WASHINGTON (AP) _ More than half of American adults are satisfied with the level of government services and taxes, according to results of a recent poll released by the Advisory Commission on Intergovernmental Relations.

The poll also found that 41 percent of those questioned favored a more powerful federal government - a significant increase from 1982 when 30 percent said they would like to see the government use its powers more vigorously.

The poll of 1,004 randomly selected adults was conducted May 17-25 by the Gallup Organization of Princeton, N.J., and released Wednesday. The margin of error was plus or minus 4 percentage points.

Asked how they felt about the level of government services and taxes, 51 percent said they would ''keep services and taxes about where they are.''

--- Senate Panel Votes for Hike in Park Entrance Fees

WASHINGTON (AP) - The Senate Energy and Natural Resources Committee, endorsing a Reagan administration request that has little support in the House, has voted to more than double national park entrance fees.

Cleared for floor action on Wednesday was legislation that would allow the National Park Service to charge a maximum entrance fee of $7.50 per vehicle, up from the maximum $3 that has been in effect since 1972.

The bill would allow walk-up fees of $3, twice the current level, and raise the cost of the Golden Eagle pass for unlimited annual admissions from $10 to $25.

Under the plan, the Golden Age pass, allowing senior citizens unlimited park access for a year, would be priced at $10. It now is free. Handicapped people would continue to have free entry.

The legislation specified that the money collected through park fees be retained by the National Park Service.

--- EPA Banning Use of Pesticide on Golf Courses, Sod Farms

WASHINGTON (AP) - The Environmental Protection Agency plans to ban the use of the insecticide diazinon on golf courses and sod farms because it kills too many birds.

The agency said Wednesday it had received reports of 60 incidents in 18 states where diazinon was believed to have been responsible for killing 23 species of birds. Twenty of these incidents were on golf courses and 20 on other grassy areas such as parks.

The Agriculture Department opposed a ban as premature and said alternative measures had not been adequately considered, but EPA's Scientific Advisory Panel for pesticides supported the ban.

The EPA said it expected that the nation's golf courses will have to spend $937,000 more each year in switching to other pesticides while sod farms would have to spend $300,000 more.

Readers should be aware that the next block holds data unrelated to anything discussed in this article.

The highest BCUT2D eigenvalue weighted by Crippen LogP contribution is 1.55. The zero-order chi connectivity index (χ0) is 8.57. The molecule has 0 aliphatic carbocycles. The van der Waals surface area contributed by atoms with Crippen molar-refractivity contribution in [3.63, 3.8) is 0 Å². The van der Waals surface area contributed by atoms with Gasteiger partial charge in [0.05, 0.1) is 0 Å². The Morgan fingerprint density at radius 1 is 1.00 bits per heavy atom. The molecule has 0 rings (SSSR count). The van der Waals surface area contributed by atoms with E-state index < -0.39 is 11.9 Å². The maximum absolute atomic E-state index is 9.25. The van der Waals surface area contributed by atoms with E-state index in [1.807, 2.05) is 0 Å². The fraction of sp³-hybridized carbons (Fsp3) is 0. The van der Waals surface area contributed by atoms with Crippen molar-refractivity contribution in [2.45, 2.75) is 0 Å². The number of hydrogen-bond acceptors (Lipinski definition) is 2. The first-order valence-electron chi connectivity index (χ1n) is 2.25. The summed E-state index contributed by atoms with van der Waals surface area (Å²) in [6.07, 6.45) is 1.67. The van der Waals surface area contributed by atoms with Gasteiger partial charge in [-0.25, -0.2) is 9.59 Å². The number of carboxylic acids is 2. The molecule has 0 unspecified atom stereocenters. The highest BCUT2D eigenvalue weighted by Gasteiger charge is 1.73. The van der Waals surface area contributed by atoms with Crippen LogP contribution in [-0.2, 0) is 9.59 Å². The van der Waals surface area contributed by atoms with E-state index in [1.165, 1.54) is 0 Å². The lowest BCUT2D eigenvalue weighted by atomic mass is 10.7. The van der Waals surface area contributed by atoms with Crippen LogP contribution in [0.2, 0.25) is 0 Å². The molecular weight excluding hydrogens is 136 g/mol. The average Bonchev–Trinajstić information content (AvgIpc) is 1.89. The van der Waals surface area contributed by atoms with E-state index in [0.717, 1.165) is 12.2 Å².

--- Workers With AIDS OK, Says Health Secretary

WASHINGTON (AP) - The secretary of health and human services says restaurant owners should allow employees with AIDS to continue working in their kitchens if that is all that's wrong with them.

A waiter or kitchen worker with AIDS should only be taken off the job if there is ''evidence of other infection or illness for which any food service worker should also be restricted,'' Dr. Otis R. Bowen told members of the National Restaurant Association on Wednesday.

''All the epidemiologic and laboratory evidence we have indicates that blood-borne and sexually-transmitted infections like AIDS are not transmitted during the preparation or serving of food or beverages,'' Bowen said.

''No instances of this happening with AIDS have been documented.''

--- U.S. Ready to Accept Cuban Political Prisoners

WASHINGTON (AP) - U.S. officials have told Cuban President Fidel Castro that the United States is ready to accept long-term political prisoners held in Cuban jails, says a ranking State Department official.

But the official, Elliott Abrams, assistant secretary of state for Latin American affairs, said Castro ''has never agreed to let them out.''

Testifying on Wednesday before a House Foreign Affairs subcommittee on human rights, Abrams acknowleged that the United States as a matter of policy is not admitting some Cuban prisoners who were jailed more recently.

He said the goal is to put pressure on Cuba to restore the Mariel agreement under which Cuba agreed to accept the return of Cubans with criminal records and to permit the immigration of political prisoners and ordinary Cuban citizens who wish to leave.

Cuba scrapped the agreement after Radio Marti, a federal government radio station, began broadcasts to Cuba in Spanish in May 1985.

--- Asian Gangs Growing in U.S., Officials Say

WASHINGTON (AP) - Asian gangs are growing stronger in the United States, boosted by a wave of immigration from Hong Kong, say law enforcement officers.

So far, the gangs tend to restrict their violence and extortion to their own ethnic communities in the United States, but their thefts, prostitution and drug trafficking involve the general population, witnesses testified Wednesday before the Senate Permanent Subcommittee on Investigations.

Cynthia Christfield, staff counsel to the subcommittee, said the staff's own investigation turned up emerging criminal groups in the United States from other points, including Vietnam, Japan, Korea and Taiwan.

The Chinese underworld in the United States also has links to Taiwan, and increasingly Chinese who are linked to the gangs are coming into the United States through such Latin American countries as Guatemala and El Salvador, said John McKenna, supervisor of the San Francisco Police Department's Asian Gang Task Force.